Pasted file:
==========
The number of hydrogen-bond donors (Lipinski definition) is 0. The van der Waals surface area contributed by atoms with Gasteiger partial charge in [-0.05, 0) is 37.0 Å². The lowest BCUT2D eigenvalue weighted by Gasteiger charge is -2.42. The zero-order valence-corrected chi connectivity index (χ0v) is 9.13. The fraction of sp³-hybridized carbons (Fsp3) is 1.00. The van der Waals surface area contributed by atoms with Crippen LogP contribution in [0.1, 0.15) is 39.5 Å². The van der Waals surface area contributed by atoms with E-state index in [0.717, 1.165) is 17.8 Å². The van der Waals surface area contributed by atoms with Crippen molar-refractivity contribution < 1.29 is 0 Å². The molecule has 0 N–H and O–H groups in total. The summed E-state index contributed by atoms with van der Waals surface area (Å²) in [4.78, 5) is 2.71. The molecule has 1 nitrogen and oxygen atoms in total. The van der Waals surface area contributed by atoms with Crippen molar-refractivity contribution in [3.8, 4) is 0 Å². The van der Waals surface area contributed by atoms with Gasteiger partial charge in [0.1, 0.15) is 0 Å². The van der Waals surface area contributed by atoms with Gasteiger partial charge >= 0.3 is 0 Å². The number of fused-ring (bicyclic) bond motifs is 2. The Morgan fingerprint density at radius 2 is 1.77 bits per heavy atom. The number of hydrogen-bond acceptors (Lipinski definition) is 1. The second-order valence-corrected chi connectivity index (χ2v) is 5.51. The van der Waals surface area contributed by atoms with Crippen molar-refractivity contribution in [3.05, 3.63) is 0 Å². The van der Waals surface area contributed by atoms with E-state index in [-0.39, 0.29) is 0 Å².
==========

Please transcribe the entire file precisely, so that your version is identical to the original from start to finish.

The number of hydrogen-bond donors (Lipinski definition) is 0. The van der Waals surface area contributed by atoms with Gasteiger partial charge in [-0.05, 0) is 37.0 Å². The lowest BCUT2D eigenvalue weighted by Gasteiger charge is -2.42. The zero-order valence-corrected chi connectivity index (χ0v) is 9.13. The fraction of sp³-hybridized carbons (Fsp3) is 1.00. The van der Waals surface area contributed by atoms with Crippen LogP contribution in [0.1, 0.15) is 39.5 Å². The van der Waals surface area contributed by atoms with E-state index in [0.717, 1.165) is 17.8 Å². The van der Waals surface area contributed by atoms with Crippen molar-refractivity contribution < 1.29 is 0 Å². The molecule has 0 N–H and O–H groups in total. The summed E-state index contributed by atoms with van der Waals surface area (Å²) in [4.78, 5) is 2.71. The molecule has 1 nitrogen and oxygen atoms in total. The van der Waals surface area contributed by atoms with Crippen molar-refractivity contribution in [3.8, 4) is 0 Å². The van der Waals surface area contributed by atoms with Gasteiger partial charge in [0.1, 0.15) is 0 Å². The van der Waals surface area contributed by atoms with Gasteiger partial charge >= 0.3 is 0 Å². The number of fused-ring (bicyclic) bond motifs is 2. The Morgan fingerprint density at radius 2 is 1.77 bits per heavy atom. The number of hydrogen-bond acceptors (Lipinski definition) is 1. The second-order valence-corrected chi connectivity index (χ2v) is 5.51. The van der Waals surface area contributed by atoms with Crippen molar-refractivity contribution in [3.05, 3.63) is 0 Å². The van der Waals surface area contributed by atoms with E-state index in [-0.39, 0.29) is 0 Å².